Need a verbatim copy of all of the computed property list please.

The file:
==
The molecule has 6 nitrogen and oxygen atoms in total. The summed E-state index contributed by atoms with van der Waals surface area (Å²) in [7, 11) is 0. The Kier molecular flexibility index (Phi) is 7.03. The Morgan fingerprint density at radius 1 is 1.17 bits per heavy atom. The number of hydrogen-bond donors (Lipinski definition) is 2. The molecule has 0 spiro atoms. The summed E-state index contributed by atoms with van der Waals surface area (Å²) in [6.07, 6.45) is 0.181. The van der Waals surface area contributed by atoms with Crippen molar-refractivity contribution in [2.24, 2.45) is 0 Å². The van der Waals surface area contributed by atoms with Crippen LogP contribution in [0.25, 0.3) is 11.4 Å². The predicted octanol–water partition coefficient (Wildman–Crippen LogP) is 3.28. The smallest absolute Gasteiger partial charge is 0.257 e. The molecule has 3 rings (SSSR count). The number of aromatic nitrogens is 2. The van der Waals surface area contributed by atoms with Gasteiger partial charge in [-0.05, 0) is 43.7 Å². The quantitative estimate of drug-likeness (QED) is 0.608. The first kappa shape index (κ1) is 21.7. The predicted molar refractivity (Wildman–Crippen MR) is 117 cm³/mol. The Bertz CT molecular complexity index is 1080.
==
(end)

The molecule has 6 nitrogen and oxygen atoms in total. The summed E-state index contributed by atoms with van der Waals surface area (Å²) in [7, 11) is 0. The Kier molecular flexibility index (Phi) is 7.03. The Morgan fingerprint density at radius 1 is 1.17 bits per heavy atom. The number of hydrogen-bond donors (Lipinski definition) is 2. The molecule has 0 spiro atoms. The summed E-state index contributed by atoms with van der Waals surface area (Å²) in [6.07, 6.45) is 0.181. The van der Waals surface area contributed by atoms with Crippen molar-refractivity contribution in [2.24, 2.45) is 0 Å². The van der Waals surface area contributed by atoms with Crippen LogP contribution in [0.25, 0.3) is 11.4 Å². The predicted octanol–water partition coefficient (Wildman–Crippen LogP) is 3.28. The smallest absolute Gasteiger partial charge is 0.257 e. The molecule has 3 rings (SSSR count). The number of aromatic nitrogens is 2. The van der Waals surface area contributed by atoms with Gasteiger partial charge in [-0.05, 0) is 43.7 Å². The quantitative estimate of drug-likeness (QED) is 0.608. The first kappa shape index (κ1) is 21.7. The predicted molar refractivity (Wildman–Crippen MR) is 117 cm³/mol. The Bertz CT molecular complexity index is 1080.